Polish insurance giant PZU is set to revive its quest to build a new state-controlled banking group, according to speculation reported on March 1.
Warsaw-listed PZU is again in talks over the acqusition of GE Capital’s local unit Bank BPH. The previous Civic Platform (PO) government had pushed PZU to lead a "repolonisation" of the banking sector, but the huge risks hanging over lenders made agreement on valuation almost impossible. PZU said in October it pulled out of the talks to buy BPH. However, under the control of the new Law and Justice (PiS) government, the treasury now appears ready tp push the insurer to return to the idea.
“PZU should get interested in banking activity," Treasury Minister Dawid Jackiewicz told local media last week. "The capital [PZU has should be] invested in the banking sector in order to strengthen Polish capital in that sector." The supervisory board appointed Michal Krupinski as new CEO of PZU on January 19.
The insurer bought a stake in Alior Bank in late May. The deal was marked as a beginning to building a Polish capital group at the time, but talks with BPH, and most likely Raiffeisen Bank International's Polbank, broke down ahead of the elections won by PiS in October.
Meanwhile, GE Capital wants to take advantage of the government’s statist stance and has halted talks with other potential suitors, accoridng to “unofficial sources” cited by Puls Biznesu. Billionaire Leszek Czarnecki - owner of financial conglomerate Getin Holding - as well as UniCredit's Bank Pekao have been mentioned as suitors previously.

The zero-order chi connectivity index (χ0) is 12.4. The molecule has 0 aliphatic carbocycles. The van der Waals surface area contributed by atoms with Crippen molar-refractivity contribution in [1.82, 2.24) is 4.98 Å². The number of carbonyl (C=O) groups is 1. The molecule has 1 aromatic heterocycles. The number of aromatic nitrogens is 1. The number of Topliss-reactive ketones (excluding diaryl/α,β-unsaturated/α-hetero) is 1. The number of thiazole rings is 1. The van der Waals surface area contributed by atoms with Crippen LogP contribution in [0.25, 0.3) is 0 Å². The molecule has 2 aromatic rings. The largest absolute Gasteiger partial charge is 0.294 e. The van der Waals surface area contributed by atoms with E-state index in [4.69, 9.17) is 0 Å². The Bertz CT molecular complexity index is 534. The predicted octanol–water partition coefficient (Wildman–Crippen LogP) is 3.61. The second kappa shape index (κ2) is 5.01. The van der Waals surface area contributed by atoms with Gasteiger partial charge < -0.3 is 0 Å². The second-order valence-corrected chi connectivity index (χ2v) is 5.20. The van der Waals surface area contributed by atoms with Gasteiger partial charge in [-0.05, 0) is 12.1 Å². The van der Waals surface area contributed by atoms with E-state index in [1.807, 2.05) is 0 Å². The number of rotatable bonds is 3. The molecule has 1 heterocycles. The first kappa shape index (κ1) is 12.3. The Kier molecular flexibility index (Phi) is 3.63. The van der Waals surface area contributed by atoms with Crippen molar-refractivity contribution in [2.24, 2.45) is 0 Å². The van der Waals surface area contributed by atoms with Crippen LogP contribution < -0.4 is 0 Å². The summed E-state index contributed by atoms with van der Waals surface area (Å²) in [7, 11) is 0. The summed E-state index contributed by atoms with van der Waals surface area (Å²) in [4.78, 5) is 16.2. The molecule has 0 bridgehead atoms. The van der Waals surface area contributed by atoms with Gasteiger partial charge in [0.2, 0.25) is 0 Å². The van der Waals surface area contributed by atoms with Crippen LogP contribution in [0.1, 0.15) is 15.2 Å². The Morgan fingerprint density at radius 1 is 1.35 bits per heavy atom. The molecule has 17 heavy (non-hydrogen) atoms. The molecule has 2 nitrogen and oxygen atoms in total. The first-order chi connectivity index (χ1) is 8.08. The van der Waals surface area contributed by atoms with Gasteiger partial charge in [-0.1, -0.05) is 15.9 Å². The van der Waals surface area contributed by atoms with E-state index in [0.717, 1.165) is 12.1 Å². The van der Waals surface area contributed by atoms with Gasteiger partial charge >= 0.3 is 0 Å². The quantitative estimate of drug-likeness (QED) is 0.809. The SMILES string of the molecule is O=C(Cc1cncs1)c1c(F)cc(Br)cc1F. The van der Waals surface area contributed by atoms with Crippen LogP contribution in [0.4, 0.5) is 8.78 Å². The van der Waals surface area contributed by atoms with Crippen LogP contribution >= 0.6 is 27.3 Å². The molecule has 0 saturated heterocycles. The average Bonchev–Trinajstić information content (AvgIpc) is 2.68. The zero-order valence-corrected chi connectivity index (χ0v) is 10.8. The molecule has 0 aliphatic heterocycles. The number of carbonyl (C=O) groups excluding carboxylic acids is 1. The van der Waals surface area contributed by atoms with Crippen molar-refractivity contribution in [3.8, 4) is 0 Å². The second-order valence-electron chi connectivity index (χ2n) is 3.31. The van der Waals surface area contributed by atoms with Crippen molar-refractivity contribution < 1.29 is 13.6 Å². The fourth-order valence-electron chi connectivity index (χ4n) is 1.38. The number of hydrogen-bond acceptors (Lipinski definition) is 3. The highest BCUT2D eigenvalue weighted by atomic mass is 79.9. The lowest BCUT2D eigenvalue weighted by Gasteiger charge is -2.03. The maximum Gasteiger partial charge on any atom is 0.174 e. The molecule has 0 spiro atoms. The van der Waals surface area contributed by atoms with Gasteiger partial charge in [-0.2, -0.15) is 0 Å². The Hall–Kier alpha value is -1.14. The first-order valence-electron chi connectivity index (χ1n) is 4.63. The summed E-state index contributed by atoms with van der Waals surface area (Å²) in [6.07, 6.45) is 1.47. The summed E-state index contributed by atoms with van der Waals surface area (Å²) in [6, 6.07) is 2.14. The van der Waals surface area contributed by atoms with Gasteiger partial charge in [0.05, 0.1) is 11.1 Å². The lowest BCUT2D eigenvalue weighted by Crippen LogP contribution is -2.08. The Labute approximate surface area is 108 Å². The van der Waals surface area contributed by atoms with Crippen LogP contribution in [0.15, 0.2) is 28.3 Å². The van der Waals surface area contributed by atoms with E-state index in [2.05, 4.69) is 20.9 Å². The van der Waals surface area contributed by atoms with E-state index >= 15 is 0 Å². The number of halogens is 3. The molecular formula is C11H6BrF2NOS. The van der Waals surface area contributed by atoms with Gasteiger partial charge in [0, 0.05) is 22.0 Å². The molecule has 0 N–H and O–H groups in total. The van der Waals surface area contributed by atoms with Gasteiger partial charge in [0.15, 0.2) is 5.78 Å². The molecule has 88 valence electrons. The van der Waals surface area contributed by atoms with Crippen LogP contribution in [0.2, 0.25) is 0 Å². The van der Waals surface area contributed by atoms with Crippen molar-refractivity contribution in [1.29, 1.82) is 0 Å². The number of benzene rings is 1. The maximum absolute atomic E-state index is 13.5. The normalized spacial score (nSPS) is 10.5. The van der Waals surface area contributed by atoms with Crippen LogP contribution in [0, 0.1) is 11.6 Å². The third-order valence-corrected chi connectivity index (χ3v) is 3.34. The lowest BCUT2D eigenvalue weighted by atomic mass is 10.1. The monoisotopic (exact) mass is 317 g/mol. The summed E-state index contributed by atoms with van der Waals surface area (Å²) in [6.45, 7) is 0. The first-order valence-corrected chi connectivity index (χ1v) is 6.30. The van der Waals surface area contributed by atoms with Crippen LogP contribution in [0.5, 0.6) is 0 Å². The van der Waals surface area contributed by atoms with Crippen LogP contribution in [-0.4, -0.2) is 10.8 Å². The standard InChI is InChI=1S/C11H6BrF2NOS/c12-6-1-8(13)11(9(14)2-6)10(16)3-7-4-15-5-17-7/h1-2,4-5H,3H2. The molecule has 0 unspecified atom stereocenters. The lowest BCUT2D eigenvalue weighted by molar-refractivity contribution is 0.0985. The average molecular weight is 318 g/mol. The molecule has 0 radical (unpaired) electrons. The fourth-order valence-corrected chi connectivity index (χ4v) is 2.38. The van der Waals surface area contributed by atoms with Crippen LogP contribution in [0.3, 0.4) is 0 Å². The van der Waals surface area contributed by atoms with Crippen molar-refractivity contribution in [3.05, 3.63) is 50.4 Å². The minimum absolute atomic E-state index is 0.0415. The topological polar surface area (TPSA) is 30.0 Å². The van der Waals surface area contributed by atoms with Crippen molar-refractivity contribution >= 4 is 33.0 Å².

However, the US giant, which is shedding bank assets acoss several European markets, now hopes to sell BPH to the state. That would mirror the deal it did in 2014 to unload Hungarian unit Budapest Bank. PiS has made no secret of its admiration for the nationalist and populist Fidesz government in Budapest, and is copying several of its polices.
Should the deal go through, it would see the banking M&A market freed after being stuck for the past 18 months or so. Prevoiusly blocked by regulator KNF over concerns of further consolidation, uncertainties hanging over the sector have then stalled the market. Lenders are still awaiting a credible calculation of costs of a proposed bill to allow conversion of CHF loans, an issue that has plagued them since the Swiss currency spiked in January 2015.
RBI has reportedly sent out invites to negotiate a deal for Polbank, as time pressure is mounting. RBI has to float the unit on the Warsaw bourse by June, in line with commitment to the Polish regulator KNF. The Austrian bank is now also mulling separation of its CHF portfolio, according to claims in the media. Bank BPH is also working on a similar solution.
The watchdog could stand in the way, however, according to Erste. “We are not sure whether KNF will let those two stand-alone CHF mortgage banks function, unless they are not financed with deposits,” analysts at the Austrian rival to RBI suggest.
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